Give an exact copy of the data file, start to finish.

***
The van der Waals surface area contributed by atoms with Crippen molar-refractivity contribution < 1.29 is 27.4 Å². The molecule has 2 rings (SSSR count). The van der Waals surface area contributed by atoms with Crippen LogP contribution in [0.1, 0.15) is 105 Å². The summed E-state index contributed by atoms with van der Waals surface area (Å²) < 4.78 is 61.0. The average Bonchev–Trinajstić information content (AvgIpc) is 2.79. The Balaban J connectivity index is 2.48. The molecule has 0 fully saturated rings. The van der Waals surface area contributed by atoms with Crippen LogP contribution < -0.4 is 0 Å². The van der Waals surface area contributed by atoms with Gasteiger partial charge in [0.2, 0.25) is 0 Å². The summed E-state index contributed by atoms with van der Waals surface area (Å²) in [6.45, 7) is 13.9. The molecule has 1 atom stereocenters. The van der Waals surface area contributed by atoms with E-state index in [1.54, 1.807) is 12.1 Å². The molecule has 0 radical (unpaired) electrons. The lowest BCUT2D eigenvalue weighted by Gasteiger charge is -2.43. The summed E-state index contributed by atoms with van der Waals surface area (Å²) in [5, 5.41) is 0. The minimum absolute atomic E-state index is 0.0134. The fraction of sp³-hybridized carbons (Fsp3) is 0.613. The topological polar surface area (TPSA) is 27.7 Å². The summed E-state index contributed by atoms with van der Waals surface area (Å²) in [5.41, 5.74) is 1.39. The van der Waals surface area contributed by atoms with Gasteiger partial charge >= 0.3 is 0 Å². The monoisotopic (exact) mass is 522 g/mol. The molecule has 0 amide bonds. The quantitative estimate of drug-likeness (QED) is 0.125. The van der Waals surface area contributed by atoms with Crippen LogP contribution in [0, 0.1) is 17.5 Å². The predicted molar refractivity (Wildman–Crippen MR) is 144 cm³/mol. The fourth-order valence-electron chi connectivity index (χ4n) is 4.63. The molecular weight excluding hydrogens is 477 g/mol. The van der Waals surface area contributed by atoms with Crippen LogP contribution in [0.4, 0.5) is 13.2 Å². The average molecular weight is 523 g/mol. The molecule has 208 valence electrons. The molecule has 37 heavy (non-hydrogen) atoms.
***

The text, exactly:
The van der Waals surface area contributed by atoms with Crippen molar-refractivity contribution < 1.29 is 27.4 Å². The molecule has 2 rings (SSSR count). The van der Waals surface area contributed by atoms with Crippen LogP contribution in [0.1, 0.15) is 105 Å². The summed E-state index contributed by atoms with van der Waals surface area (Å²) < 4.78 is 61.0. The average Bonchev–Trinajstić information content (AvgIpc) is 2.79. The Balaban J connectivity index is 2.48. The molecule has 0 fully saturated rings. The van der Waals surface area contributed by atoms with Crippen LogP contribution < -0.4 is 0 Å². The van der Waals surface area contributed by atoms with Gasteiger partial charge in [0.2, 0.25) is 0 Å². The summed E-state index contributed by atoms with van der Waals surface area (Å²) in [6.45, 7) is 13.9. The molecule has 1 atom stereocenters. The van der Waals surface area contributed by atoms with E-state index in [1.54, 1.807) is 12.1 Å². The molecule has 0 radical (unpaired) electrons. The lowest BCUT2D eigenvalue weighted by Gasteiger charge is -2.43. The summed E-state index contributed by atoms with van der Waals surface area (Å²) in [5, 5.41) is 0. The minimum absolute atomic E-state index is 0.0134. The fraction of sp³-hybridized carbons (Fsp3) is 0.613. The topological polar surface area (TPSA) is 27.7 Å². The summed E-state index contributed by atoms with van der Waals surface area (Å²) in [5.41, 5.74) is 1.39. The van der Waals surface area contributed by atoms with Gasteiger partial charge >= 0.3 is 0 Å². The monoisotopic (exact) mass is 522 g/mol. The molecule has 0 amide bonds. The quantitative estimate of drug-likeness (QED) is 0.125. The van der Waals surface area contributed by atoms with Crippen LogP contribution in [0, 0.1) is 17.5 Å². The predicted molar refractivity (Wildman–Crippen MR) is 144 cm³/mol. The fourth-order valence-electron chi connectivity index (χ4n) is 4.63. The molecular weight excluding hydrogens is 477 g/mol. The van der Waals surface area contributed by atoms with Crippen LogP contribution in [0.4, 0.5) is 13.2 Å². The average molecular weight is 523 g/mol. The molecule has 208 valence electrons. The molecule has 37 heavy (non-hydrogen) atoms.